Variation in phenotype (mutants!)

Obviously, variation in traits is present in all populations and all species, but its quite easy to forget that – a mallard looks like a mallard, right? Evolution acts upon this variation, be it timing of flowering, anti-predator behavior or body size, constantly. I find variation in “characteristic” traits very interesting (and by “characteristic”, I mean how a naturalist would recognize a species, for instance in plants this might be color, growth form, leaf shape, etc.). I’ve been noting these for quite awhile and keeping a photo log – mostly of flower color, which is especially interesting to me – here’s a selection.

This isn’t meant as a real ecology post, just an appreciation for the natural world, but do bear in mind the little tidbits of science thrown in – they’ll only make it more interesting. As Huxley famously said, “To the person uninstructed in natural history, his country or sea-side stroll is a walk through a gallery filled with wonderful works of art, nine-tenths of which have their faces turned to the wall.”

I’ll mostly put a “normal” picture first and then the mutant. Here’s a normal Mimulus guttatus, the common yellow monkeyflower – a widespread, common and lovely species.

McLaughlin Reserve, Lake County, CA. 
And a weird red mutant:

McLaughlin Reserve, Lake County, CA

A normal Tritelia laxa.

Berryessa-Knoxville Rd., Napa County, CA

And a white one:

Berryessa-Knoxville Rd., Napa County, CA

A normal blue-eyed “grass” (really an iris), Sisyrinchium bellum:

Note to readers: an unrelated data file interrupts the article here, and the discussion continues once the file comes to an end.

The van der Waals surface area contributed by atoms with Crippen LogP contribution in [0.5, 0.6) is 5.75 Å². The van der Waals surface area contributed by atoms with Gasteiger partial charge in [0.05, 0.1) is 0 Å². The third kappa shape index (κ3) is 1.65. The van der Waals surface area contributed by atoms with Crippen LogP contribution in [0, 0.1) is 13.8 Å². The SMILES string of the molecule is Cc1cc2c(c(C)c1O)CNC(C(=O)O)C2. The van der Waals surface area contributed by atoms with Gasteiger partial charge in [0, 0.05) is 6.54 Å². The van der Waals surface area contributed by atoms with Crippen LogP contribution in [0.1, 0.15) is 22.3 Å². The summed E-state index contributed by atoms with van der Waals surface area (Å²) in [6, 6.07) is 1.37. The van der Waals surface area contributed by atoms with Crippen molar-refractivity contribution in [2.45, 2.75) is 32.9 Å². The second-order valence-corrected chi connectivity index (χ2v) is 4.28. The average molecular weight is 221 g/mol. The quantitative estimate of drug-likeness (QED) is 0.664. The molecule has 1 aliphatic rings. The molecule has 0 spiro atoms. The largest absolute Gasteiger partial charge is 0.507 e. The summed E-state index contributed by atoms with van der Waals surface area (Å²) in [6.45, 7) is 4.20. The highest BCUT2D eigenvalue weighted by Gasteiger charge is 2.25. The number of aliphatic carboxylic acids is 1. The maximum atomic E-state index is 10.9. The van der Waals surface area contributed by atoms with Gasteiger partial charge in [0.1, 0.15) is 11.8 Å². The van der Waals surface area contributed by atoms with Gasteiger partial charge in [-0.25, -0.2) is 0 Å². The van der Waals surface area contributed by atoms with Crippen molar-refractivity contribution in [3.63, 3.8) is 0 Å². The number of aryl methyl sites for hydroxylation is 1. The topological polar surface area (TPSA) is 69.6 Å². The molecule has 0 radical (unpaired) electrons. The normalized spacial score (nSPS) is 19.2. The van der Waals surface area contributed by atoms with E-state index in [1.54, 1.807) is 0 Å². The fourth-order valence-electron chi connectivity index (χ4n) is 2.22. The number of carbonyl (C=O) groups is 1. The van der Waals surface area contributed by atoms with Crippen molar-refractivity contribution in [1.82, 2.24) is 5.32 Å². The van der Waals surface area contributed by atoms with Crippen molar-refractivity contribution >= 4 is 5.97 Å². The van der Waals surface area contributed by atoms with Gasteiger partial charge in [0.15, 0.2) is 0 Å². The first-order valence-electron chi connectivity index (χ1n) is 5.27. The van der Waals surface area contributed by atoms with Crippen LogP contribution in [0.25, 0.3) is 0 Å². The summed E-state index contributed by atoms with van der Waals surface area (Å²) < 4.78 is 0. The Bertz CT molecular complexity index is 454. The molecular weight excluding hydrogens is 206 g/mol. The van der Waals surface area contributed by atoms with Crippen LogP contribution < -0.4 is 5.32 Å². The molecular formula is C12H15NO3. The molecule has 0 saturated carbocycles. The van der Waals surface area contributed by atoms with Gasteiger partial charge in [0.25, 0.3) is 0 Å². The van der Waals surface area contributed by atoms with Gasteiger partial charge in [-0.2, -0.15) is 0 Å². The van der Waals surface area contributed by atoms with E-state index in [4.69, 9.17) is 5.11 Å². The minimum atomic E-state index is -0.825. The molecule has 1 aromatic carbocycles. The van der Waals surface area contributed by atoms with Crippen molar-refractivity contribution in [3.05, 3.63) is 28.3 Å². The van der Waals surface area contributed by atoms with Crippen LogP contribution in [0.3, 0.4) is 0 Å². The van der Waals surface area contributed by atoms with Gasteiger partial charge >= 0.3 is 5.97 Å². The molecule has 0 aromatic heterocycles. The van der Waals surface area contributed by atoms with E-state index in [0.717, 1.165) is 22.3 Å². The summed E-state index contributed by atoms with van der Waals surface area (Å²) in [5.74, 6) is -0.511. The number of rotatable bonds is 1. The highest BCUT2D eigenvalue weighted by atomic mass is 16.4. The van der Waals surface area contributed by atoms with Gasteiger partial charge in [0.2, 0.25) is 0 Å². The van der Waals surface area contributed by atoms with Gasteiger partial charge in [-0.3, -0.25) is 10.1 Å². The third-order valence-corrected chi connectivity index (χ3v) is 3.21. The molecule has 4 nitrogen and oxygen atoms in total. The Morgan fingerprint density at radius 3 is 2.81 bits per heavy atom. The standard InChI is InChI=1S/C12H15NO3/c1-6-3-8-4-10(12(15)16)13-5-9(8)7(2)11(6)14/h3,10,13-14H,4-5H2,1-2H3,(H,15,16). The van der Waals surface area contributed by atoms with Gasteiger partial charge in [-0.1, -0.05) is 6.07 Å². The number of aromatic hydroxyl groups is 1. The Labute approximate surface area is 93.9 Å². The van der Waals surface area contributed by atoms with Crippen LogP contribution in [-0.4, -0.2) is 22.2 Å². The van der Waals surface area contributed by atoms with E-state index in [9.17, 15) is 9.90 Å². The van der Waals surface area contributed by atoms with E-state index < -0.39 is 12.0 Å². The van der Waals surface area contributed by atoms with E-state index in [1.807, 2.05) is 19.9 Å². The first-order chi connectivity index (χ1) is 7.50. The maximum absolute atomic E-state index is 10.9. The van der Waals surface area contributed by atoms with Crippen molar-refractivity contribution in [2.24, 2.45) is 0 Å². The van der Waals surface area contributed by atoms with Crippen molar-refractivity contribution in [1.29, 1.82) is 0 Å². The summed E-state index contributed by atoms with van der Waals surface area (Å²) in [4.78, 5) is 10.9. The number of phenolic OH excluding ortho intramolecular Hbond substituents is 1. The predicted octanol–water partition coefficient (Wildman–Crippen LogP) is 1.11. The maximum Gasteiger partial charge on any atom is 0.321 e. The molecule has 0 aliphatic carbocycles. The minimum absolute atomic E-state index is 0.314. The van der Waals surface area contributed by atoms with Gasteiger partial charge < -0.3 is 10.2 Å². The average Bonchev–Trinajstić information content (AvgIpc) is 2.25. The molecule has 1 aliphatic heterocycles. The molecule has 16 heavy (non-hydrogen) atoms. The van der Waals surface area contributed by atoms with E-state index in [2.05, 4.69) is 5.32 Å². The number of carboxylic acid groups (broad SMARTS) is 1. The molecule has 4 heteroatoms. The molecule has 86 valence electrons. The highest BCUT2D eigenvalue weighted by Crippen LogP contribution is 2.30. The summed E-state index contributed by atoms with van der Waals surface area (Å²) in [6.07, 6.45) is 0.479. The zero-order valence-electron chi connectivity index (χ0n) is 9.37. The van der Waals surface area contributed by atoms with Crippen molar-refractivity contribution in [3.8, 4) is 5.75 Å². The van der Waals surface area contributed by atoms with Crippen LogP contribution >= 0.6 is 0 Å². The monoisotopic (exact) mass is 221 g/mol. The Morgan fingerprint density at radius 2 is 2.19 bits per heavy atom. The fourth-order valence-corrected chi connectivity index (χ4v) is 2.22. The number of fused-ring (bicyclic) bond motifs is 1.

McLaughlin Reserve, Lake County, CA

and a white one:

McLaughlin Reserve, Lake County, CA

Normal Mimulus nudatus, a cool serpentine endemic in the northern coast range.

McLaughlin Reserve, Lake County, CA

And a weird beige morph:

McLaughlin Reserve, Lake County, CA

And both normal and white morphs of Collinsia sparsiflora:

McLaughlin Reserve, Napa County, CA

Normal and white morphs of Mimulus layneae. Interestingly, the two white individuals in this population had flatter flowers as well.

McLaughlin Reserve, Lake County, CA

Why are white flowers so common in plants? Purple or reddish colors are caused by a group of chemicals called anthocyanins. These are synthesized in a pretty complex pathway that involves a bunch of steps, all mediated by proteins. If a mutation (or developmental issue), interrupts the function of any of these steps, you get a loss of function, which in this case becomes a white flower.

In some species, there is simply a polymorphism – its not rare to have differently-colored flowers (or -colored seed, or -shaped fruit, etc.). This Leptosiphon sp. has both pink and white flowers in roughly equal proportions in a population I looked at.

McLaughlin Reserve, Lake County, CA
Like Leptosiphon, many other members of the Polemoniaceae have white/colored polymorphisms within populations. Navarretia mellita (often a sandy plant!), is one:
McLaughlin Reserve, Lake County, CA

McLaughlin Reserve, Lake County, CA